Monday, 28 May 2018

Bin Your Boxes

 - Dorian MacQuarrie


Space is always a concern for us collectors. Shelf space, cupboard space... mental space.
Recently I have been going through the process of making more of such space by selling toys, packing some away and generally taking control of my collection before it takes control of me. One of the biggest moves I have found which helps in this endeavour is binning my boxes and I encourage everyone to do the same.




Let's slow down, I'm not talking about binning all your boxes. Some are worth keeping, as pieces of design or in those rare cases, as real contributions to the value of a toy. Outside of vintage (G1, G2, maybe early Beast Wars at this point) or some exclusive/special releases, the value of a toy complete with packaging isn't substantially more than without these days. By and large, boxes don't add considerable value to a toy, regardless of how wonderful they might look. Even most Third Party toys can still hold their value loose as compared to a pre-owned boxed piece. Throw in the fact that many toys aren't appreciating in value these days at all and I find myself wondering, why are we keeping these boxes? Why do we insist on having mountains of packaging stored away, taking up more space than they're worth?

I can understand, that for some people it's part of the whole package; toy, box and corresponding paperwork are all part of the whole. I admit that when I started binning boxes there were more than a few moments of apprehension. There's a certain finality in the process. Once that boxed is binned, it's gone, the 'whole package' as it were is no longer complete. I can never again own this particular toy complete, with box. This wouldn't necessarily be about a future resale, the day in which I sell the bulk of my collection will be the day I'm done with this hobby and will therefore just want rid of them, no, this is that little bit of collector-mania that lies within us all and this I understand all too well.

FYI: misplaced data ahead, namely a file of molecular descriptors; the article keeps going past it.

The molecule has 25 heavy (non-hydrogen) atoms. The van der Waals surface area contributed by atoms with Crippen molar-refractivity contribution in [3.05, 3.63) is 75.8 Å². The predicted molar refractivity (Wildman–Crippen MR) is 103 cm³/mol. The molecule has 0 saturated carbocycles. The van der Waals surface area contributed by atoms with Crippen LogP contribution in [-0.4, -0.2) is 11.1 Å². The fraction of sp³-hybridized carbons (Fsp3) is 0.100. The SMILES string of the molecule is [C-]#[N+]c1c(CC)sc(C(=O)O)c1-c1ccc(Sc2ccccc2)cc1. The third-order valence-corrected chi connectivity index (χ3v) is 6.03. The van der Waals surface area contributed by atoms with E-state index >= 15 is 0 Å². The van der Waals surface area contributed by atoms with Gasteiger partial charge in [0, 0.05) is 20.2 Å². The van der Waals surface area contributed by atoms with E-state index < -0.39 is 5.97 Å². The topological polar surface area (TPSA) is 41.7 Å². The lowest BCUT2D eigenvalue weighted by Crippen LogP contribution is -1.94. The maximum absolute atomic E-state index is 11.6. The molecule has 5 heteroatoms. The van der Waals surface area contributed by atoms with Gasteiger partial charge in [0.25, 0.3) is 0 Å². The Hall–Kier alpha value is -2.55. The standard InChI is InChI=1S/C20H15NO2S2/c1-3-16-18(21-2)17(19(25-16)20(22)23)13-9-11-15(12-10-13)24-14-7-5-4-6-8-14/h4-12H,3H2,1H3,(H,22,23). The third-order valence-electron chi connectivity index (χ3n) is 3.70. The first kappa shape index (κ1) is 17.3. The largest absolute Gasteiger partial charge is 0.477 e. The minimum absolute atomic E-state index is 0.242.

I'll admit, the initial purge did sting a little but the pay off of seeing how much space I had created was more than worth those moments of doubt. 

So where did I start? Mainline toys have never been so lucky as to keep their packaging for more than a few seconds after tearing through the plastic prison to reach the treasure within. With that in mind, I had kept a few pieces of packaging from Takara's Henkei releases. Takara releases often make a bigger show and dance of their packaging as a sales pitch and even as a display piece, more than Hasbro have ever deemed necessary for Western releases since the halcyon days of Generation 1. Those were the first to go. It seemed silly to keep some card backed blister packaging for what amounted to a few deluxe and voyager toys. Yes they were a fun novelty to have from the point of view of a Western collector but they were run of the mill, general release products. Nothing inherently special outside of their original sales territory. Once I had started this packaging purge it became easier and easier to move onto the next set of boxes. Masterpiece were next to go, starting with the largest and most space-intensive. I had initially thought I'd just hold onto the smaller Autobot Cars boxes, no particular reason, just a sign that I wasn't ready to rid myself of it all in one go, but even they were eventually disposed of.